Having spent more than a decade working with children, I understand that kids are not always equal; students who are the same age vary widely in levels of fear and confidence as well as in their cognitive and motor functions. The American Psychological Association notes that children’s brain functions do not always develop at the same pace. Verbally-endowed children may take longer to gain coordination, and children with well-developed motor skills may not be as socially mature. So, don’t worry too much about how your child compares to others in age. Instead, try to focus on your child’s individual progress and address any difficulties as they arise.
Negative Associations with Water
If your child had a frightening experience in the water at any time during their childhood, they might be faced with major setbacks when they attend swimming lessons. According to the American Academy of Child and Adolescent Psychiatry (AACAP), trauma like this can affect a child for months or years into the future. The psychological damage may reveal itself through PTSD symptoms such as reliving the experience, becoming frightened, agitated by reminders of the experience or dealing with headaches and stomach pain.
On the other hand, if you spend time playing gently with your child in a backyard pool, at the beach, or even in the bathtub, you’ve already laid the groundwork for an easy transition into swimming lessons. Building this positive association with water is key to swimming success, especially in young children. I find that students who see the water as a pleasant place are more willing to try new skills while students who are fearful take longer to adjust to the new environment and may take months or years longer to learn to swim on their own.
Lack of Motor Skills
Children who are four or younger are at a bit of a disadvantage because they’ve had less time to hone their motor function than older kids. The National Association for the Education of Young Children (NAEYC) recommends encouraging your child to perform an array of activities on their own to promote strength and coordination. Things like pouring juice, getting dressed, finger painting and opening and closing containers are all excellent ways to start developing hand-eye coordination as well as physical strength. The NAEYC also recommends ‘big body’ play like chasing friends and climbing on furniture to help build up larger muscles groups and increase bodily awareness in children. Gross and fine motor skill function are imperative to learning to swim, so let your child complete tasks on their own and you’ll see marked improvement in their ability to perform essential swimming skills like gripping the poolside, coordinating arm and leg movement, and controlling their head position.
Crying to Get Their Way
If your child’s crying makes lesson-time fruitless, consider the cause of their upset. If they’ve never had a bad experience in the water, and if they’re three or older, they may just be trying to provoke a reaction from Mom or Dad. Most kids have come to recognize that crying gets them special attention and, often, a way out of doing something they don’t feel like doing. Thanks to a naturally-occurring hormone called oxytocin, parents experience a neurological response to the sound of their baby crying and feel an innate urge to find and comfort the child. Researchers at New York University’s Langone School of Medicine found that oxytocin causes maternal reactions, especially when in proximity to their crying child. This natural defense mechanism once protected children from the harsh realities of the natural world: hunger, predators, etc., but in our current world, it creates a loophole for children to manipulate their way out of situations they find unpleasant.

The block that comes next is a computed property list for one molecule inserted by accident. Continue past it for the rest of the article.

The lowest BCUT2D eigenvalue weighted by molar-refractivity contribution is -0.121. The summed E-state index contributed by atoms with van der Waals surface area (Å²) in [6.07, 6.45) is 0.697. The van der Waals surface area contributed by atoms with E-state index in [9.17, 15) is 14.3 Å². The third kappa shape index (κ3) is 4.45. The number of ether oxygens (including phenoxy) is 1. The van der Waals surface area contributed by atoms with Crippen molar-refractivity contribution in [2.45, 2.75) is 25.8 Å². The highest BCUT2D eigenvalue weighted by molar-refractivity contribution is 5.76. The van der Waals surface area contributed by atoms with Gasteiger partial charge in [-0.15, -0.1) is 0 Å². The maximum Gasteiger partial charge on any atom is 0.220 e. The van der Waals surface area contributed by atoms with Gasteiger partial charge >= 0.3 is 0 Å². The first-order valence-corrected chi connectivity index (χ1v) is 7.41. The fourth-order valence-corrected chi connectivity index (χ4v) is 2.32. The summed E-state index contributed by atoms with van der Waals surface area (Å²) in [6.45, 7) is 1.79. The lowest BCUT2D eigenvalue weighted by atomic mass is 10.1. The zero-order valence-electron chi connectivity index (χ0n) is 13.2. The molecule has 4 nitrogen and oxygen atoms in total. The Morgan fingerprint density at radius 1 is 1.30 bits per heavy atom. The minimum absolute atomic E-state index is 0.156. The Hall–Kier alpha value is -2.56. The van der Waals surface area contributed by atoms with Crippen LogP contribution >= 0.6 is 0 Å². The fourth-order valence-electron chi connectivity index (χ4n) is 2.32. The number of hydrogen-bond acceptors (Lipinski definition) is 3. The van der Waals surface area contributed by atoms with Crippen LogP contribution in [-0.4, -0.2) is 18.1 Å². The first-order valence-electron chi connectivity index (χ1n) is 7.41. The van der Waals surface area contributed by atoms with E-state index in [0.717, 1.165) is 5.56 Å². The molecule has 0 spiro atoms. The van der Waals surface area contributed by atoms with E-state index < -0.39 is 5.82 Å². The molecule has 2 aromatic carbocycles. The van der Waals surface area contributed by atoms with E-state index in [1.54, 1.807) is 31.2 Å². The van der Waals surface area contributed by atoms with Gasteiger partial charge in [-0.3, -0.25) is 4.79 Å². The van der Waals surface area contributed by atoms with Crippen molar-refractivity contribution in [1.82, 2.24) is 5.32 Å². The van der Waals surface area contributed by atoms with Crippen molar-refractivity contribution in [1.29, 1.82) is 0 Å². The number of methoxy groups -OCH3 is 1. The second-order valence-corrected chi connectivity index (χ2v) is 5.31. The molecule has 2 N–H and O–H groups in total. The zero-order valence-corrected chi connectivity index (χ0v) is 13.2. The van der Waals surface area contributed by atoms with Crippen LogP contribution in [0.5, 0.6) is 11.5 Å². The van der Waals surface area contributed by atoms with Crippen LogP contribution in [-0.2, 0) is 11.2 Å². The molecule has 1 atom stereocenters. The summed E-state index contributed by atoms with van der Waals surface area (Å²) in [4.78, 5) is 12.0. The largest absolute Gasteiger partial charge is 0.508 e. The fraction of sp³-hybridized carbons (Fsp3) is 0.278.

When it comes to necessities like learning to swim, crying to get out of lessons is something you must learn to work through as a parent. I find that a crying child often calms down when their mom or dad leaves the pool deck and remains out of sight for the duration of the lesson. Handing the reigns to the instructor can be difficult, but it’s absolutely essential if your child is putting on a show for you. If you’re not sure if the tears are real or not, talk to the swimming teacher. Not only is it easier emotionally for a hired swim instructor to do the teaching, it’s also easier for them to judge the child’s reaction and separate authentic fearfulness from crying to get out of lessons.
If your child is not progressing as quickly as you’d like, there’s no reason to believe that they’re incompetent or incapable. The reasons for not advancing at the same rate as other students are many and varied: previous experience with water, mastery of motor skills, and the child’s bond (or lack of) with the instructor are all important factors in learning (or not learning) to swim. If your child is moving through skills very slowly, speak with your instructor about why this is the case. They may just need some personalized attention in a specific area.
About the Author
This article was written by Lizzy Bullock, a WSI-certified Red Cross swimming instructor with over 10 years of experience teaching infants, children, and adults how to swim. Lizzy currently works as a swimming instructor and staff writer for AquaGear, a swim school and online shop